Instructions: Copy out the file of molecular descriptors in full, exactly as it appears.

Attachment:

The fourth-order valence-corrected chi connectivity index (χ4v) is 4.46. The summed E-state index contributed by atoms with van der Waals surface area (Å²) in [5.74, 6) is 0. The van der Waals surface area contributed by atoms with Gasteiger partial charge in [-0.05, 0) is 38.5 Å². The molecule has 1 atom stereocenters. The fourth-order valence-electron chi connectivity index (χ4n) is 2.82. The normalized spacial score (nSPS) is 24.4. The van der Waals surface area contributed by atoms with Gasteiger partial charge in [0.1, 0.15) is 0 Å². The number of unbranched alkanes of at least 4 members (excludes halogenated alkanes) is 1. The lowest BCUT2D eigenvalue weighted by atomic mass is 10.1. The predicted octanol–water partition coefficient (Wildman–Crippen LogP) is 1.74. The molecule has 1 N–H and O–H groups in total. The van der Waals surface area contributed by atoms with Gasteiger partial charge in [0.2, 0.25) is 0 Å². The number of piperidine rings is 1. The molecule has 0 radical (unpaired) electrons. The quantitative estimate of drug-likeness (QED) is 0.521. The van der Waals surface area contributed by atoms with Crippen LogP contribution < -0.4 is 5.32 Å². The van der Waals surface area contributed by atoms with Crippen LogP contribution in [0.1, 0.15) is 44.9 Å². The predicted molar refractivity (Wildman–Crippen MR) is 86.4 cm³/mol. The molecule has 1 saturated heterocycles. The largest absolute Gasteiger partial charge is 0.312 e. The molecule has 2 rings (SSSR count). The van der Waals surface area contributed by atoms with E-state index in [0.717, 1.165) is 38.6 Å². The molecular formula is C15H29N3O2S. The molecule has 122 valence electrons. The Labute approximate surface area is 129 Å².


The fourth-order valence-corrected chi connectivity index (χ4v) is 4.46. The summed E-state index contributed by atoms with van der Waals surface area (Å²) in [5.74, 6) is 0. The van der Waals surface area contributed by atoms with Gasteiger partial charge in [-0.05, 0) is 38.5 Å². The molecule has 1 atom stereocenters. The fourth-order valence-electron chi connectivity index (χ4n) is 2.82. The normalized spacial score (nSPS) is 24.4. The van der Waals surface area contributed by atoms with Gasteiger partial charge in [0.1, 0.15) is 0 Å². The number of unbranched alkanes of at least 4 members (excludes halogenated alkanes) is 1. The lowest BCUT2D eigenvalue weighted by atomic mass is 10.1. The predicted octanol–water partition coefficient (Wildman–Crippen LogP) is 1.74. The molecule has 1 N–H and O–H groups in total. The van der Waals surface area contributed by atoms with Gasteiger partial charge in [0.2, 0.25) is 0 Å². The number of piperidine rings is 1. The molecule has 0 radical (unpaired) electrons. The quantitative estimate of drug-likeness (QED) is 0.521. The van der Waals surface area contributed by atoms with Crippen LogP contribution < -0.4 is 5.32 Å². The van der Waals surface area contributed by atoms with Crippen LogP contribution in [0.1, 0.15) is 44.9 Å². The predicted molar refractivity (Wildman–Crippen MR) is 86.4 cm³/mol. The molecule has 1 saturated heterocycles. The largest absolute Gasteiger partial charge is 0.312 e. The molecule has 2 rings (SSSR count). The van der Waals surface area contributed by atoms with E-state index in [0.717, 1.165) is 38.6 Å². The molecular formula is C15H29N3O2S. The molecule has 122 valence electrons. The Labute approximate surface area is 129 Å².